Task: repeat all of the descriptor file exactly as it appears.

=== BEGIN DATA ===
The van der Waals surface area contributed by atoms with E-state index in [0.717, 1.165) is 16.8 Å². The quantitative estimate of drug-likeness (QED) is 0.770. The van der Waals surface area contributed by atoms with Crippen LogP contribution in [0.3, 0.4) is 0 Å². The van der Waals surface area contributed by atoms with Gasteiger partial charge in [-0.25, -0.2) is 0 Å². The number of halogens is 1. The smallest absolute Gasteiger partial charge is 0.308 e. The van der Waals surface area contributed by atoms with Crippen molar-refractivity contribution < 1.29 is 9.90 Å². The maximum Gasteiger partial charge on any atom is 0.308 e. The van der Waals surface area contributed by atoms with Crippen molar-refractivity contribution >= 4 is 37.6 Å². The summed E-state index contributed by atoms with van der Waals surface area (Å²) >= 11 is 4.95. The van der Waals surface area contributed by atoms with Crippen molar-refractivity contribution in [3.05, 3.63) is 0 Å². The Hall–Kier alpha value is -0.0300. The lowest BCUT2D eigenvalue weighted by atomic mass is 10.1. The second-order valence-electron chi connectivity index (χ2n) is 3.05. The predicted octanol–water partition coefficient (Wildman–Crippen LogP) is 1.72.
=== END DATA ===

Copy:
The van der Waals surface area contributed by atoms with E-state index in [0.717, 1.165) is 16.8 Å². The quantitative estimate of drug-likeness (QED) is 0.770. The van der Waals surface area contributed by atoms with Crippen LogP contribution in [0.3, 0.4) is 0 Å². The van der Waals surface area contributed by atoms with Gasteiger partial charge in [-0.25, -0.2) is 0 Å². The number of halogens is 1. The smallest absolute Gasteiger partial charge is 0.308 e. The van der Waals surface area contributed by atoms with Crippen molar-refractivity contribution < 1.29 is 9.90 Å². The maximum Gasteiger partial charge on any atom is 0.308 e. The van der Waals surface area contributed by atoms with Crippen molar-refractivity contribution >= 4 is 37.6 Å². The summed E-state index contributed by atoms with van der Waals surface area (Å²) >= 11 is 4.95. The van der Waals surface area contributed by atoms with Crippen molar-refractivity contribution in [3.05, 3.63) is 0 Å². The Hall–Kier alpha value is -0.0300. The lowest BCUT2D eigenvalue weighted by atomic mass is 10.1. The second-order valence-electron chi connectivity index (χ2n) is 3.05. The predicted octanol–water partition coefficient (Wildman–Crippen LogP) is 1.72.